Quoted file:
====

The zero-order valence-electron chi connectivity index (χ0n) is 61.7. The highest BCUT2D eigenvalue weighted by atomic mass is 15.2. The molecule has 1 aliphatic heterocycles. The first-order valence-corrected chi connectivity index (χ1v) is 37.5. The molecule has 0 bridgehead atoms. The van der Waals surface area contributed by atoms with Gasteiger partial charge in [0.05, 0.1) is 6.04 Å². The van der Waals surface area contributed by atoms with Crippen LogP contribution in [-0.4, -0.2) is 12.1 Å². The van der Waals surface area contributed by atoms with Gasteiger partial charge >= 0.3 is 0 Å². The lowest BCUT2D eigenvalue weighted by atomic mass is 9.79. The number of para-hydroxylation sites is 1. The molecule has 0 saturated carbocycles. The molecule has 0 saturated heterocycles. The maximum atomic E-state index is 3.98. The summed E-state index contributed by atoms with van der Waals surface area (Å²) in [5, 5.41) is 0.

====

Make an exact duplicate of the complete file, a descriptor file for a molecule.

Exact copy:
The zero-order valence-electron chi connectivity index (χ0n) is 61.7. The highest BCUT2D eigenvalue weighted by atomic mass is 15.2. The molecule has 1 aliphatic heterocycles. The first-order valence-corrected chi connectivity index (χ1v) is 37.5. The molecule has 0 bridgehead atoms. The van der Waals surface area contributed by atoms with Gasteiger partial charge in [0.05, 0.1) is 6.04 Å². The van der Waals surface area contributed by atoms with Crippen LogP contribution in [-0.4, -0.2) is 12.1 Å². The van der Waals surface area contributed by atoms with Gasteiger partial charge >= 0.3 is 0 Å². The lowest BCUT2D eigenvalue weighted by atomic mass is 9.79. The number of para-hydroxylation sites is 1. The molecule has 0 saturated carbocycles. The molecule has 0 saturated heterocycles. The maximum atomic E-state index is 3.98. The summed E-state index contributed by atoms with van der Waals surface area (Å²) in [5, 5.41) is 0.